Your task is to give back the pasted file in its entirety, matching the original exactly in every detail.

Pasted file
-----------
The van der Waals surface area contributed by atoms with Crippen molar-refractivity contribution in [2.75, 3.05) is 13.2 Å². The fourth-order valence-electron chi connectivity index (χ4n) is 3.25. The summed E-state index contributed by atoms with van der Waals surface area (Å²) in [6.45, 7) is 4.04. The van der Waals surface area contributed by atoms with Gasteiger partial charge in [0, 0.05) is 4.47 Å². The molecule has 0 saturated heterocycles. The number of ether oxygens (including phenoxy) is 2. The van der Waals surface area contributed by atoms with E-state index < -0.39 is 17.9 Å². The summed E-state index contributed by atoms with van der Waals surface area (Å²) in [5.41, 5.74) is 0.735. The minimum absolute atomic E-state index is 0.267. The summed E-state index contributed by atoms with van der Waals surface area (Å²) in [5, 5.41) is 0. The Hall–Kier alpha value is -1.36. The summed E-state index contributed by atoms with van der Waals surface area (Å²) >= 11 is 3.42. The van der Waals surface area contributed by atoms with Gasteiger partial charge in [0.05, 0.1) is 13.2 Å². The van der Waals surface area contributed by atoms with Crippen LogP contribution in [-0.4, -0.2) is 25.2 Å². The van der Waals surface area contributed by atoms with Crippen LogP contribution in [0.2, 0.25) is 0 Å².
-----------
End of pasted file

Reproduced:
The van der Waals surface area contributed by atoms with Crippen molar-refractivity contribution in [2.75, 3.05) is 13.2 Å². The fourth-order valence-electron chi connectivity index (χ4n) is 3.25. The summed E-state index contributed by atoms with van der Waals surface area (Å²) in [6.45, 7) is 4.04. The van der Waals surface area contributed by atoms with Gasteiger partial charge in [0, 0.05) is 4.47 Å². The molecule has 0 saturated heterocycles. The number of ether oxygens (including phenoxy) is 2. The van der Waals surface area contributed by atoms with E-state index < -0.39 is 17.9 Å². The summed E-state index contributed by atoms with van der Waals surface area (Å²) in [5.41, 5.74) is 0.735. The minimum absolute atomic E-state index is 0.267. The summed E-state index contributed by atoms with van der Waals surface area (Å²) in [5, 5.41) is 0. The Hall–Kier alpha value is -1.36. The summed E-state index contributed by atoms with van der Waals surface area (Å²) >= 11 is 3.42. The van der Waals surface area contributed by atoms with Gasteiger partial charge in [0.05, 0.1) is 13.2 Å². The van der Waals surface area contributed by atoms with Crippen LogP contribution in [-0.4, -0.2) is 25.2 Å². The van der Waals surface area contributed by atoms with Crippen LogP contribution in [0.2, 0.25) is 0 Å².